Alaska Gov. Sean Parnell proposed legislation this week to overhaul the state’s oil tax structure.
The measure would eliminate a monthly “progressivity tax,” or surcharge on high oil prices, and restructure the tax credit system with the hope of encouraging more oil production, according to a statement Tuesday by the governor.
Parnell said the current progressive tax-rate structure creates highly variable tax rates, limiting the upside for investors at high oil prices.
The legislation would keep a 25% base tax rate with a “20% gross revenue exclusion for new oil,” he said.
“Encouraging new production by lowering tax rates and simplifying the current system will promote growth in the economy and provide a more stable and long-term revenue stream for the state,” Parnell said.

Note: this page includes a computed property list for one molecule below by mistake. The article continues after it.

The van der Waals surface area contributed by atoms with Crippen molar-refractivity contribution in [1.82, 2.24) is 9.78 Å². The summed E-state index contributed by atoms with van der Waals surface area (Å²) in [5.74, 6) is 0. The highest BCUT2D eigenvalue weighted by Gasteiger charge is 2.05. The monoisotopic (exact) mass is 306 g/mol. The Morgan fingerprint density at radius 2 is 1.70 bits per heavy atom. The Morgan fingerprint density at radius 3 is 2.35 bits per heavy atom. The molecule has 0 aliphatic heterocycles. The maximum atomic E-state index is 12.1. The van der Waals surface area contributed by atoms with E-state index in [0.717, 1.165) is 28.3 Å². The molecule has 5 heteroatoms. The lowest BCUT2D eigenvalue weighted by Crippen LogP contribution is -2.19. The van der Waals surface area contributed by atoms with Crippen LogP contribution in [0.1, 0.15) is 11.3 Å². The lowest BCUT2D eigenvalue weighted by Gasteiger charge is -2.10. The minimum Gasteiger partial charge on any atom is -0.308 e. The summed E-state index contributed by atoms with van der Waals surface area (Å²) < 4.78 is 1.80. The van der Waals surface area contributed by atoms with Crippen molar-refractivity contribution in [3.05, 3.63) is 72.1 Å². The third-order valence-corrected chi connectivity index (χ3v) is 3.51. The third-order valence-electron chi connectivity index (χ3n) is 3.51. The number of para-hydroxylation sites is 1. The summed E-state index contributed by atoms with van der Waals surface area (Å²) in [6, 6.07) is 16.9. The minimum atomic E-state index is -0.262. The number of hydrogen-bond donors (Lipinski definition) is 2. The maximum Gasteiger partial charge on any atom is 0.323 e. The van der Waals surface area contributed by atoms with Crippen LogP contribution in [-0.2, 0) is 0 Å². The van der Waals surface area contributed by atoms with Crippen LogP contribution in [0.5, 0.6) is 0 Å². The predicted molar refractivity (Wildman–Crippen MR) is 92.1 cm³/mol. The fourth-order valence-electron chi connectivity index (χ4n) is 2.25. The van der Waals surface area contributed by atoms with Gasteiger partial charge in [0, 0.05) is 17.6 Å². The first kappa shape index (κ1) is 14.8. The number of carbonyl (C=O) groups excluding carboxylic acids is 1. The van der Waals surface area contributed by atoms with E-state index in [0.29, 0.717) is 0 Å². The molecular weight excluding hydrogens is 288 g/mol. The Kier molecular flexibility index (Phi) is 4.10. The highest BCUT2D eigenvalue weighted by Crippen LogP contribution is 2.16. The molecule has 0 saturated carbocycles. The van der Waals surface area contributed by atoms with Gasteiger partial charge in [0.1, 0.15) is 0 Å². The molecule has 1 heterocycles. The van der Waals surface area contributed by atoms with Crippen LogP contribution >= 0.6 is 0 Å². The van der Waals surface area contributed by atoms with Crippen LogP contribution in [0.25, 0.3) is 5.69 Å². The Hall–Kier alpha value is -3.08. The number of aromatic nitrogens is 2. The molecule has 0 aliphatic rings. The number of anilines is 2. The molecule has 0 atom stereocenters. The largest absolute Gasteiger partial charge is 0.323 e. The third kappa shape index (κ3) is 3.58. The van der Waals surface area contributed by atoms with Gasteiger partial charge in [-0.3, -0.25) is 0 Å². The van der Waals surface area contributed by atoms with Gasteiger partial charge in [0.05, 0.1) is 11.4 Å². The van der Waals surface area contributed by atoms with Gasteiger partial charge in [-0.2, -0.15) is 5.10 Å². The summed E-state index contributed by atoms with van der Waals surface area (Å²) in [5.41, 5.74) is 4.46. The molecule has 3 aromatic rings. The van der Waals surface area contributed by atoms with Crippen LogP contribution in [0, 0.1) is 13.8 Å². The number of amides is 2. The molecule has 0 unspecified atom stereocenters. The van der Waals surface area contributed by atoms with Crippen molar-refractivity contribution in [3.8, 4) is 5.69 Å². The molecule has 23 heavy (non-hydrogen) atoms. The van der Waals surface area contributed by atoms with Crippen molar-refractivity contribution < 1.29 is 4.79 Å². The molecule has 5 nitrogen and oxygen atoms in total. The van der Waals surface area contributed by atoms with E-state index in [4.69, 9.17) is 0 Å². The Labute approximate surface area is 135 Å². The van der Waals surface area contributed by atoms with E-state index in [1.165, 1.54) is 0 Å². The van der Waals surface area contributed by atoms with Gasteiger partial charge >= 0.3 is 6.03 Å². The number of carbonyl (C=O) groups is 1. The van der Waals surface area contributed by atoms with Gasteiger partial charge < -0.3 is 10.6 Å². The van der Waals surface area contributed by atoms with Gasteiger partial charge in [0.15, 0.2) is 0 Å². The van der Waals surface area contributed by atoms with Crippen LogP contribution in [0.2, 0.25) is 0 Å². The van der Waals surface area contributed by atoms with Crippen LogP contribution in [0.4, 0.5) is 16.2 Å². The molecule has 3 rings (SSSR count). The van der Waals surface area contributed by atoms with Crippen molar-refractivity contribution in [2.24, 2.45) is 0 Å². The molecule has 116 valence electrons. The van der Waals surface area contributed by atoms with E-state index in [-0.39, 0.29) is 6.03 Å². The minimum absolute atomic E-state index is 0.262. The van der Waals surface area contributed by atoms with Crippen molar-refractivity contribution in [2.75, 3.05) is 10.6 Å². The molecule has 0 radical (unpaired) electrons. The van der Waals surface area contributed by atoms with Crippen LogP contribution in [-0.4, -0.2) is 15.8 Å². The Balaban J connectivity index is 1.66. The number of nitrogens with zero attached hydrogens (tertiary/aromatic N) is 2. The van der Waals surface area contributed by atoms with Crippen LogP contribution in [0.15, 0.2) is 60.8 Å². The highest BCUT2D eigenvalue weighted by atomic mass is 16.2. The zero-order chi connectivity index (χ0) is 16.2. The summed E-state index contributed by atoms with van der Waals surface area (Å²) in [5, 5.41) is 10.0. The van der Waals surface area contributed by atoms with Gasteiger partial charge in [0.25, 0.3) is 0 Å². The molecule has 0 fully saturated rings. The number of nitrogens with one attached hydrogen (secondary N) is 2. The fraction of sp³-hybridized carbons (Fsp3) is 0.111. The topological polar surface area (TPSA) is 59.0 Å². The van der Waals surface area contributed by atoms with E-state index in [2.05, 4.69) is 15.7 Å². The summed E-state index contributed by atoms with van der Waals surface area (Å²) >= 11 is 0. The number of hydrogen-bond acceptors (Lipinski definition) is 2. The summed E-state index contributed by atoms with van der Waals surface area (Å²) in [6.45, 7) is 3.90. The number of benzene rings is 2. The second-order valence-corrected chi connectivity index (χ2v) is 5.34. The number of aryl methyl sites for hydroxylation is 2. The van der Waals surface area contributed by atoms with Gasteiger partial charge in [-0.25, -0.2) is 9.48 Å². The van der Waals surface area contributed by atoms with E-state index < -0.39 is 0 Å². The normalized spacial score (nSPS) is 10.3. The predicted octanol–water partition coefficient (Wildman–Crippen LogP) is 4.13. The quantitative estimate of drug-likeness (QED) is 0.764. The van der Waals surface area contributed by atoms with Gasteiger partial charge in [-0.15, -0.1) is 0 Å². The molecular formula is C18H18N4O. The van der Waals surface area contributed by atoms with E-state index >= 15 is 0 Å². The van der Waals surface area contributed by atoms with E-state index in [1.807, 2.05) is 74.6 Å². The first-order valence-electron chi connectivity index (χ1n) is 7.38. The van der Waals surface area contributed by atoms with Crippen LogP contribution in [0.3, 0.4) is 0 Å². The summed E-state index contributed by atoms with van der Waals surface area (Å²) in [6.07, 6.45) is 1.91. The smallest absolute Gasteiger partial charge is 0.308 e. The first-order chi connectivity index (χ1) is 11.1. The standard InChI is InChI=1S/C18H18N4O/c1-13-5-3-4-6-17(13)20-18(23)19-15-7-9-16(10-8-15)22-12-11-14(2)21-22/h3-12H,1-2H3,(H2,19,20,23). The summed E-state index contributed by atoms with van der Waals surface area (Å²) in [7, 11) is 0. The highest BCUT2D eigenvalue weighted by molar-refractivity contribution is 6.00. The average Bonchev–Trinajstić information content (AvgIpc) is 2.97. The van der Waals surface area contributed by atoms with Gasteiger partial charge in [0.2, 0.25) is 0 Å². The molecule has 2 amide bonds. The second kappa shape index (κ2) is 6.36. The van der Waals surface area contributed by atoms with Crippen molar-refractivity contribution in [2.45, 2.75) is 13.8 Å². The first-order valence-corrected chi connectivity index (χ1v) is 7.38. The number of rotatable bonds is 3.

When oil prices are high, the current tax-rate structure creates high variable tax rates collected monthly, and takes more profit from companies than in other places like North Dakota, Alberta and Texas, according to a fact sheet from the governor’s office.
Parnell’s push follows a similar attempt last year to lower oil taxes.
Fitch Ratings upgraded Alaska earlier this month to AAA from AA-plus, matching the gilt-edged ratings by Moody’s Investors Service and Standard & Poor’s.
Fitch said it raised its rating because of Alaska’s “maintenance of very substantial and growing reserve balances and the continuation of conservative financial management practices at a time of strong revenue performance.”
The state gets 92% of its unrestricted general fund revenues from oil-related activities, according to Fitch.